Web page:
Thus, it is an object of this invention to provide a color reflective photographic paper which has improved efficiency of materials usage. It is another object of this invention to provide a photographic element with reduced sensitivity to changes in the element's level of hardness. It is a further object to provide a photographic element with higher reflective densities, especially in the shoulder and Dmax regions. Another object of the invention is to provide a color paper with more pleasing and accurate color reproduction due to better dye hue from the color forming couplers. In addition, it is an object of this invention to provide a photographic element in which there is a reduced propensity for color contamination. In a specific embodiment, this would include an element with no tendency for formation of magenta spots.
These and other objects of the invention are generally accomplished by providing a photographic element comprising at least one emulsion layer comprising coupler and silver halide grains, adjacent to said at least one emulsion layer a color enhancer layer comprising the same coupler as in said at least one coupler layer and adjacent to said color enhancer layer a Dox scavenging layer.
In a preferred embodiment, the emulsion layer is the blue sensitive layer containing yellow coupler and is adjacent to the enhancing layer that also contains yellow coupler.
The invention provides numerous advantages over prior products and processes. The invention provides a photographic element with a reduced sensitivity to changes in element's level of hardness. It further provides a photographic element that has higher reflected densities, especially in the shoulder and maximum density regions. It provides better color reproduction with efficient usage of coupler to generate a desired hue in the photographic element. The invention provides improved performance without increasing cost, as coupler usage does not need to be increased even though better color reproduction is achieved. These and other advantages of the invention will become apparent from the detailed discussion below.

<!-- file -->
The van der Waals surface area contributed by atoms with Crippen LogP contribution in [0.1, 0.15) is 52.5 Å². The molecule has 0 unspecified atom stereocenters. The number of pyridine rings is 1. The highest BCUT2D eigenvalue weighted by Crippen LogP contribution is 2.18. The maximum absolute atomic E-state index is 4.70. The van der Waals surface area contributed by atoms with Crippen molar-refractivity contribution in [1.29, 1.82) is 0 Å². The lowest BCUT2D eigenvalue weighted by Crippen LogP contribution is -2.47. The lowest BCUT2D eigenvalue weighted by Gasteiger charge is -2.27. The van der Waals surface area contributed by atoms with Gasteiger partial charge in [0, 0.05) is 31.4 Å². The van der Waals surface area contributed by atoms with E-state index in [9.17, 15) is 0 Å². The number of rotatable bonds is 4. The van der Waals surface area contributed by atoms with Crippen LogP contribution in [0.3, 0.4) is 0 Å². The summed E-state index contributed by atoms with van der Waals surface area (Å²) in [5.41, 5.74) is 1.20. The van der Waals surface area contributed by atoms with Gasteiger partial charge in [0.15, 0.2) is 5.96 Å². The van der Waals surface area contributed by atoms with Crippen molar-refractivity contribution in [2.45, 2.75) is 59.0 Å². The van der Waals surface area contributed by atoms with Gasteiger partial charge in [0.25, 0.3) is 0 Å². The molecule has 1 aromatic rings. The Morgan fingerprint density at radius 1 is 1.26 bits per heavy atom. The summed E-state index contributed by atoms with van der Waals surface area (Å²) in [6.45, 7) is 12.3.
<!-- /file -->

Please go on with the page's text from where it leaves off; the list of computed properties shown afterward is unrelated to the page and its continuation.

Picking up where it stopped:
It has been found that improved photographic performance can be achieved by use of an enhancer layer which is coated between a conventional color forming layer that contains both a coupler dispersion and a light sensitive silver halide emulsion and an interlayer which contains an anticolor-mixing (antistain or Dox scavenging) agent. The enhancer layer is in contact with both the emulsion layer and the Dox scavenging layer.
In a preferred embodiment of the invention, the enhancer layer contains a yellow coupler and it is situated between a conventional blue sensitive layer (coated closest to the support) and a Dox scavenging interlayer. This enhancing layer consists of gel and coupler and does not contain a significant amount of silver halide.